(6) Dicimus ergo quod nullus effectus superat suam causam in quantum effectus est, quia nichil potest efficere quod non est. Cum igitur omnis nostra loquela, preter illam homini primo concreatam a Deo, sit a nostro beneplacito reparata post confusionem illam que nil fuit aliud quam prioris oblivio, et homo sit instabilissimum atque variabilissimum animal, nec durabilis nec continua esse potest; sed sicut alia que nostra sunt, puta mores et habitus, per locorum temporumque distantias variari oportet. (6) I say, therefore, that no effect exceeds its cause in so far as it is an effect, because nothing can bring about that which it itself is not. Since, therefore, all our language (except that created by God along with the first man) has been assembled, in haphazard fashion, in the aftermath of the great confusion that brought nothing else than oblivion to whatever language had existed before, and since human beings are highly unstable and variable animals, our language can be neither durable nor consistent with itself; but, like everything else that belongs to us (such as manners and customs), it must vary according to distances of space and time.
(7) Nec dubitandum reor modo in eo quod diximus 'temporum', sed potius oppinamur tenendum; nam, si alia nostra opera perscruptemur, multo magis discrepare videmur a vetustissimis concivibus nostris quam a coetaneis perlonginquis. Quapropter audacter testamur quod si vetustissimi Papienses nunc resurgerent, sermone vario vel diverso cum modernis Papiensibus loquerentur. (7) Nor do I think that this principle can be doubted even when I apply it, as I just have, to 'time'; rather, it should be held with conviction. For, if we thoroughly examine other works of humanity, we can see that we differ much more from ancient inhabitants of our own city than from our contemporaries who live far off. On this account, therefore, I make so bold as to declare that if the ancient citizens of Pavia were to rise from the grave, they would speak a language distinct and different from that of the Pavians of today.
(8) Nec aliter mirum videatur quod dicimus, quam percipere iuvenem exoletum quem exolescere non videmus. Nam que paulatim moventur minime perpenduntur a nobis; et quanto longiora tempora variatio rei ad perpendi requirit, tanto rem illam stabiliorem putamus. (8) Nor should what I have just said seem more strange than to see a young man grown to maturity when we have not witnessed his growing. For, when things happen little by little, we scarcely register their progress; and the longer the time that the changes in a thing take to be detected, the more stable we consider that thing to be.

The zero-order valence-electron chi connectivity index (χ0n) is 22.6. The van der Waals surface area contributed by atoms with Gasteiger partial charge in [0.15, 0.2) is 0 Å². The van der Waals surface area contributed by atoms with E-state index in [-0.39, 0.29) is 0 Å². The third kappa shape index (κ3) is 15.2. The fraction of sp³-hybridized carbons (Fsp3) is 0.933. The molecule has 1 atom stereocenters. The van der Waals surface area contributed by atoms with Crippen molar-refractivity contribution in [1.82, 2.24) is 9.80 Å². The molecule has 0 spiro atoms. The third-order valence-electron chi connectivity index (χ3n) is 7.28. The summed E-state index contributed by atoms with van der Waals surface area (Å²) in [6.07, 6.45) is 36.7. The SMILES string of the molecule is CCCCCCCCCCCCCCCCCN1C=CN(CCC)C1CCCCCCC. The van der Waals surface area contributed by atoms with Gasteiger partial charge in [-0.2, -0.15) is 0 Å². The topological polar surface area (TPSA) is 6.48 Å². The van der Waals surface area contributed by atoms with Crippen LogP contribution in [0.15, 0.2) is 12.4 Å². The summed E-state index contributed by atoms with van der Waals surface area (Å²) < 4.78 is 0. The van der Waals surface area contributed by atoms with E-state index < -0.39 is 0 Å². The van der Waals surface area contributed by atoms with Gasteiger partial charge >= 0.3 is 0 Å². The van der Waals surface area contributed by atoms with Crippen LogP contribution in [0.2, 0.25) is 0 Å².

(9) Non etenim admiramur si extimationes hominum qui parum distant a brutis, putant eandem civitatem sub inmutabili semper civicasse sermone, cum sermonis variatio civitatis eiusdem non sine longissima temporum successione paulatim contingat et hominum vita sit etiam ipsa sua natura brevissima. (9) Let us not, then, be surprised that, in the opinion of men who differ little from brute beasts, it seems credible that a particular city should always have carried on its affairs in an unchanging language, since changes in a city's speech can only come about gradually, and over a vast span of time; and human life is, by its nature, very short.
(10) Si ergo per eandem gentem sermo variatur, ut dictum est, successive per tempora, nec stare ullo modo potest, necesse est ut disiunctim abmotimque morantibus varie varietur, ceu varie variantur mores et habitus, qui nec natura nec consortio firmantur, sed humanis beneplacitis localique congruitate nascuntur. (10) If, therefore, the speech of a given people changes, as I have said, with the passing of time, and if it can in no way remain stable, it must be the case that the speech of people who live distant and apart from each other also varies in many ways, just as do their manners and customs - which are not maintained either by nature or association, but arise from people's preferences and geographical proximity.
(11) Hinc moti sunt inventores gramatice facultatis; que quidem gramatica nichil aliud est quam quedam inalterabilis locutionis idemptitas diversis temporibus atque locis. Hec, cum de comuni consensu multarum gentium fuerit regulata, nulli singulari arbitrio videtur obnoxia, et per consequens nec variabilis esse potest. Adinvenerunt ergo illam, ne, propter variationem sermonis arbitrio singularium fluitantis, vel nullo modo, vel saltem imperfecte antiquorum attingeremus auctoritates et gesta, sive illorum quos a nobis locorum diversitas facit esse diversos. (11) This was the point from which the inventors of the art of grammar began; for their gramatica is nothing less than a certain immutable identity of language in different times and places. Its rules having been formulated with the common consent of many peoples, it can be subject to no individual will; and, as a result, it cannot change. So those who devised this language did so lest, through changes in language dependent on the arbitrary judgement of individuals, we should become either unable, or, at best, only partially able, to enter into contact with the deeds and authoritative writings of the ancients, or of those whose difference of location makes them different from us.